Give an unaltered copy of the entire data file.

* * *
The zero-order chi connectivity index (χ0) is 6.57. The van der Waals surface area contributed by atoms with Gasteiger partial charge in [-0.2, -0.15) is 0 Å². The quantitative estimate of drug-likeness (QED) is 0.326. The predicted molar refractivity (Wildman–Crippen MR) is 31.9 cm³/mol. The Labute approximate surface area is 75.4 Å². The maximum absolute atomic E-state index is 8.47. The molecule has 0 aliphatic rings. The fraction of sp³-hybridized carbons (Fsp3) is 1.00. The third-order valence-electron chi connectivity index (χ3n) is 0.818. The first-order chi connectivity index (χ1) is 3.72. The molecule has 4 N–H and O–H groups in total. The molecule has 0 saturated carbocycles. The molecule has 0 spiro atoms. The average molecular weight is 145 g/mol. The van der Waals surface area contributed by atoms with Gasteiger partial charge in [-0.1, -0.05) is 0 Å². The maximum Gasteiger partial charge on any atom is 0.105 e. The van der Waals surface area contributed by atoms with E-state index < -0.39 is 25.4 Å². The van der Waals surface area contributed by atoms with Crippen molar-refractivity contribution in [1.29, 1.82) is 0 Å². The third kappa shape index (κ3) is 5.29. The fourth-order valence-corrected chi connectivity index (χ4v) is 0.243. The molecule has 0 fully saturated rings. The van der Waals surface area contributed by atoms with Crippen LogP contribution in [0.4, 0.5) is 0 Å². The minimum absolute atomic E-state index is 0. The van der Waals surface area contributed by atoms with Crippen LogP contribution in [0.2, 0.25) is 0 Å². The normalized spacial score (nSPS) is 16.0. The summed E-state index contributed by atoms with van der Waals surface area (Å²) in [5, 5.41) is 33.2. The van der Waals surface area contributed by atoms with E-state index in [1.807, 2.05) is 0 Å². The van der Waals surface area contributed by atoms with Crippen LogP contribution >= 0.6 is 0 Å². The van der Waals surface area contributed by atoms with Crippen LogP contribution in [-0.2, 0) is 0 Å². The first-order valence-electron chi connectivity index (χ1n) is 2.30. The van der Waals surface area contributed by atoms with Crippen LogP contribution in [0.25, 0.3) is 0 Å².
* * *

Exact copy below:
The zero-order chi connectivity index (χ0) is 6.57. The van der Waals surface area contributed by atoms with Gasteiger partial charge in [-0.2, -0.15) is 0 Å². The quantitative estimate of drug-likeness (QED) is 0.326. The predicted molar refractivity (Wildman–Crippen MR) is 31.9 cm³/mol. The Labute approximate surface area is 75.4 Å². The maximum absolute atomic E-state index is 8.47. The molecule has 0 aliphatic rings. The fraction of sp³-hybridized carbons (Fsp3) is 1.00. The third-order valence-electron chi connectivity index (χ3n) is 0.818. The first-order chi connectivity index (χ1) is 3.72. The molecule has 4 N–H and O–H groups in total. The molecule has 0 saturated carbocycles. The molecule has 0 spiro atoms. The average molecular weight is 145 g/mol. The van der Waals surface area contributed by atoms with Gasteiger partial charge in [-0.1, -0.05) is 0 Å². The maximum Gasteiger partial charge on any atom is 0.105 e. The van der Waals surface area contributed by atoms with E-state index < -0.39 is 25.4 Å². The van der Waals surface area contributed by atoms with Crippen molar-refractivity contribution in [1.29, 1.82) is 0 Å². The third kappa shape index (κ3) is 5.29. The fourth-order valence-corrected chi connectivity index (χ4v) is 0.243. The molecule has 0 fully saturated rings. The van der Waals surface area contributed by atoms with Crippen LogP contribution in [0.4, 0.5) is 0 Å². The minimum absolute atomic E-state index is 0. The van der Waals surface area contributed by atoms with Crippen LogP contribution in [0.2, 0.25) is 0 Å². The normalized spacial score (nSPS) is 16.0. The summed E-state index contributed by atoms with van der Waals surface area (Å²) in [5, 5.41) is 33.2. The van der Waals surface area contributed by atoms with E-state index in [1.807, 2.05) is 0 Å². The van der Waals surface area contributed by atoms with Crippen LogP contribution >= 0.6 is 0 Å². The van der Waals surface area contributed by atoms with Crippen LogP contribution in [-0.2, 0) is 0 Å². The first-order valence-electron chi connectivity index (χ1n) is 2.30. The van der Waals surface area contributed by atoms with Crippen LogP contribution in [0.25, 0.3) is 0 Å².